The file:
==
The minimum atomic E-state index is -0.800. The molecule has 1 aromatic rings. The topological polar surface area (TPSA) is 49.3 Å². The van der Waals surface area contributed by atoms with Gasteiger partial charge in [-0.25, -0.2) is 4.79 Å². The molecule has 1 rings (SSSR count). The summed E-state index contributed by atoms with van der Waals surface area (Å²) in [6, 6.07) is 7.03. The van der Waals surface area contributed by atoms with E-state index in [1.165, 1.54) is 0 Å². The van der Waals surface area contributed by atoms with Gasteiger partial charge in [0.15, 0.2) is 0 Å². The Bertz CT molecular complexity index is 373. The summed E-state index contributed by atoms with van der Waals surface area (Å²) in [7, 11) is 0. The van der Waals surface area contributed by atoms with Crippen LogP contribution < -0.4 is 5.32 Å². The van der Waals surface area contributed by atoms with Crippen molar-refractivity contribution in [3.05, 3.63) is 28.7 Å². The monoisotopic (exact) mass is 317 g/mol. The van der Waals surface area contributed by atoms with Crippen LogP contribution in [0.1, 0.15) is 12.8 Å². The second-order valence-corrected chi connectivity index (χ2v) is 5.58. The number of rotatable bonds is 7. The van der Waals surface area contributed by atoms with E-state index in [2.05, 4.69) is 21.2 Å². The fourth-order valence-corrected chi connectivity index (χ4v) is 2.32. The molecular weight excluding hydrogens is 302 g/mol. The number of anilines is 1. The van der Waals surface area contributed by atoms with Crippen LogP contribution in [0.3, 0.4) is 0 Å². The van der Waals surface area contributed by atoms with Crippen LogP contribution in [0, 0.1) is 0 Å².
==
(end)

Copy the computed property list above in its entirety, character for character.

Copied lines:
The minimum atomic E-state index is -0.800. The molecule has 1 aromatic rings. The topological polar surface area (TPSA) is 49.3 Å². The van der Waals surface area contributed by atoms with Gasteiger partial charge in [-0.25, -0.2) is 4.79 Å². The molecule has 1 rings (SSSR count). The summed E-state index contributed by atoms with van der Waals surface area (Å²) in [6, 6.07) is 7.03. The van der Waals surface area contributed by atoms with E-state index in [1.165, 1.54) is 0 Å². The van der Waals surface area contributed by atoms with Gasteiger partial charge in [0.15, 0.2) is 0 Å². The Bertz CT molecular complexity index is 373. The summed E-state index contributed by atoms with van der Waals surface area (Å²) in [7, 11) is 0. The van der Waals surface area contributed by atoms with Crippen LogP contribution < -0.4 is 5.32 Å². The van der Waals surface area contributed by atoms with Crippen molar-refractivity contribution in [3.05, 3.63) is 28.7 Å². The monoisotopic (exact) mass is 317 g/mol. The van der Waals surface area contributed by atoms with Crippen LogP contribution in [0.1, 0.15) is 12.8 Å². The second-order valence-corrected chi connectivity index (χ2v) is 5.58. The number of rotatable bonds is 7. The van der Waals surface area contributed by atoms with E-state index in [2.05, 4.69) is 21.2 Å². The fourth-order valence-corrected chi connectivity index (χ4v) is 2.32. The molecular weight excluding hydrogens is 302 g/mol. The number of anilines is 1. The van der Waals surface area contributed by atoms with Crippen LogP contribution in [0.3, 0.4) is 0 Å². The van der Waals surface area contributed by atoms with Crippen LogP contribution in [0, 0.1) is 0 Å².